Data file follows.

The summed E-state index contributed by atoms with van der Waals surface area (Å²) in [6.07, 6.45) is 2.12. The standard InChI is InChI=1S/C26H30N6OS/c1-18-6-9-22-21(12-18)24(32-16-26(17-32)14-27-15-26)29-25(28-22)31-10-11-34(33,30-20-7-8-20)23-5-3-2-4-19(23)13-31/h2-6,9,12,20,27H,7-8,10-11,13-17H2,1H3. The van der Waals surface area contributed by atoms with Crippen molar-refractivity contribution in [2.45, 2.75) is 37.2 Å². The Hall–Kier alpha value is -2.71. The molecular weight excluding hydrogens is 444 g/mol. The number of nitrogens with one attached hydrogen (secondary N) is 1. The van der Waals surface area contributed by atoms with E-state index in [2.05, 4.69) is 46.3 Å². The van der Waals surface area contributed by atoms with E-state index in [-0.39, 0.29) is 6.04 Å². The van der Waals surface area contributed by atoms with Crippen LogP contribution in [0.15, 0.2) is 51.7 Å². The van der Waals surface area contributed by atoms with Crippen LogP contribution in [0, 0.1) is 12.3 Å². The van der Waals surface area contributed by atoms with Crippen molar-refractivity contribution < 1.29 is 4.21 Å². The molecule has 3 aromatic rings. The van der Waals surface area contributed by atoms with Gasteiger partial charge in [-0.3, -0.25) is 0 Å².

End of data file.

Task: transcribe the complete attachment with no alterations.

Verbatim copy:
The summed E-state index contributed by atoms with van der Waals surface area (Å²) in [6.07, 6.45) is 2.12. The standard InChI is InChI=1S/C26H30N6OS/c1-18-6-9-22-21(12-18)24(32-16-26(17-32)14-27-15-26)29-25(28-22)31-10-11-34(33,30-20-7-8-20)23-5-3-2-4-19(23)13-31/h2-6,9,12,20,27H,7-8,10-11,13-17H2,1H3. The van der Waals surface area contributed by atoms with Crippen molar-refractivity contribution in [2.45, 2.75) is 37.2 Å². The Hall–Kier alpha value is -2.71. The molecular weight excluding hydrogens is 444 g/mol. The number of nitrogens with one attached hydrogen (secondary N) is 1. The van der Waals surface area contributed by atoms with E-state index in [2.05, 4.69) is 46.3 Å². The van der Waals surface area contributed by atoms with E-state index in [-0.39, 0.29) is 6.04 Å². The van der Waals surface area contributed by atoms with Crippen LogP contribution in [0.15, 0.2) is 51.7 Å². The van der Waals surface area contributed by atoms with Crippen LogP contribution in [0, 0.1) is 12.3 Å². The van der Waals surface area contributed by atoms with Crippen molar-refractivity contribution < 1.29 is 4.21 Å². The molecule has 3 aromatic rings. The van der Waals surface area contributed by atoms with Gasteiger partial charge in [-0.3, -0.25) is 0 Å².